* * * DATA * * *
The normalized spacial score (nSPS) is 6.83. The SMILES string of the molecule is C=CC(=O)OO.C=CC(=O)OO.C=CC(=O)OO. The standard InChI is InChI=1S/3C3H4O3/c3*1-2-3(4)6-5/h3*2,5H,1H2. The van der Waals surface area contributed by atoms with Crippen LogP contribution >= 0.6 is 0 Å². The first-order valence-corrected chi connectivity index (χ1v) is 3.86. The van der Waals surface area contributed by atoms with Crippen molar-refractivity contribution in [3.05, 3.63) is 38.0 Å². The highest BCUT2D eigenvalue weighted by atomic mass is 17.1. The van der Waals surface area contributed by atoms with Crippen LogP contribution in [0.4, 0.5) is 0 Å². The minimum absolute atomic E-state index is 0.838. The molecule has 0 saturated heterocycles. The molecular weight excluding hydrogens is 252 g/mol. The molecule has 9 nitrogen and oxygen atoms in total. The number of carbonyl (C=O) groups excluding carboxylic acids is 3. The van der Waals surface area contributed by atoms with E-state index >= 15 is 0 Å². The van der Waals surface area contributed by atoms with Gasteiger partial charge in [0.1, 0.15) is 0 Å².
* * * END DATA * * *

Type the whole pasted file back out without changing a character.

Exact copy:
The normalized spacial score (nSPS) is 6.83. The SMILES string of the molecule is C=CC(=O)OO.C=CC(=O)OO.C=CC(=O)OO. The standard InChI is InChI=1S/3C3H4O3/c3*1-2-3(4)6-5/h3*2,5H,1H2. The van der Waals surface area contributed by atoms with Crippen LogP contribution >= 0.6 is 0 Å². The first-order valence-corrected chi connectivity index (χ1v) is 3.86. The van der Waals surface area contributed by atoms with Crippen molar-refractivity contribution in [3.05, 3.63) is 38.0 Å². The highest BCUT2D eigenvalue weighted by atomic mass is 17.1. The van der Waals surface area contributed by atoms with Crippen LogP contribution in [0.4, 0.5) is 0 Å². The minimum absolute atomic E-state index is 0.838. The molecule has 0 saturated heterocycles. The molecular weight excluding hydrogens is 252 g/mol. The molecule has 9 nitrogen and oxygen atoms in total. The number of carbonyl (C=O) groups excluding carboxylic acids is 3. The van der Waals surface area contributed by atoms with E-state index >= 15 is 0 Å². The van der Waals surface area contributed by atoms with Gasteiger partial charge in [0.1, 0.15) is 0 Å².